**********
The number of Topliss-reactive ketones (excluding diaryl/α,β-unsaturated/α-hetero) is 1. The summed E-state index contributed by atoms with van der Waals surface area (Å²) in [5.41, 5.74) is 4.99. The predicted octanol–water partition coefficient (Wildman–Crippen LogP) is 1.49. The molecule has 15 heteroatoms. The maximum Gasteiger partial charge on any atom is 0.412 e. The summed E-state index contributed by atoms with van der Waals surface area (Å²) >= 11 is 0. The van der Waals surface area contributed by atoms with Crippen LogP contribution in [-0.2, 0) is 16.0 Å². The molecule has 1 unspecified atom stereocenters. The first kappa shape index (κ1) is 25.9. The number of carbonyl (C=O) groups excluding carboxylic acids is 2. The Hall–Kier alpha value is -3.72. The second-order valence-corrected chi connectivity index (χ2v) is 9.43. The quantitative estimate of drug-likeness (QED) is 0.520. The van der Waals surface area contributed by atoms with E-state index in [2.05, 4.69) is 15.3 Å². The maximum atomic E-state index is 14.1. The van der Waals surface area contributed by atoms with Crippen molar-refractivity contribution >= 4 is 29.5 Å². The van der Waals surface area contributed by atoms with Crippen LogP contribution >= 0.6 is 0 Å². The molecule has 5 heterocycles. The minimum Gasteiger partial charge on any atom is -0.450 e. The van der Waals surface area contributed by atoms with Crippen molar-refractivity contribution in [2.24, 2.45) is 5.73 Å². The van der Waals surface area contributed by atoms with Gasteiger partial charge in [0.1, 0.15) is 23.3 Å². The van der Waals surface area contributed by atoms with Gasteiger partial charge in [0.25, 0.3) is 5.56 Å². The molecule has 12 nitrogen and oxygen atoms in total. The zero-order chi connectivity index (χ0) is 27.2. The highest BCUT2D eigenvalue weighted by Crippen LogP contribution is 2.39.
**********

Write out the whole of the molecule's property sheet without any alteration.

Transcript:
The number of Topliss-reactive ketones (excluding diaryl/α,β-unsaturated/α-hetero) is 1. The summed E-state index contributed by atoms with van der Waals surface area (Å²) in [5.41, 5.74) is 4.99. The predicted octanol–water partition coefficient (Wildman–Crippen LogP) is 1.49. The molecule has 15 heteroatoms. The maximum Gasteiger partial charge on any atom is 0.412 e. The summed E-state index contributed by atoms with van der Waals surface area (Å²) >= 11 is 0. The van der Waals surface area contributed by atoms with Crippen LogP contribution in [-0.2, 0) is 16.0 Å². The molecule has 1 unspecified atom stereocenters. The first kappa shape index (κ1) is 25.9. The number of carbonyl (C=O) groups excluding carboxylic acids is 2. The Hall–Kier alpha value is -3.72. The second-order valence-corrected chi connectivity index (χ2v) is 9.43. The quantitative estimate of drug-likeness (QED) is 0.520. The van der Waals surface area contributed by atoms with E-state index in [2.05, 4.69) is 15.3 Å². The maximum atomic E-state index is 14.1. The van der Waals surface area contributed by atoms with Crippen molar-refractivity contribution >= 4 is 29.5 Å². The van der Waals surface area contributed by atoms with Crippen LogP contribution >= 0.6 is 0 Å². The molecule has 5 heterocycles. The minimum Gasteiger partial charge on any atom is -0.450 e. The van der Waals surface area contributed by atoms with Crippen molar-refractivity contribution in [2.24, 2.45) is 5.73 Å². The van der Waals surface area contributed by atoms with Gasteiger partial charge in [0.1, 0.15) is 23.3 Å². The van der Waals surface area contributed by atoms with Gasteiger partial charge in [0.25, 0.3) is 5.56 Å². The molecule has 12 nitrogen and oxygen atoms in total. The zero-order chi connectivity index (χ0) is 27.2. The highest BCUT2D eigenvalue weighted by Crippen LogP contribution is 2.39.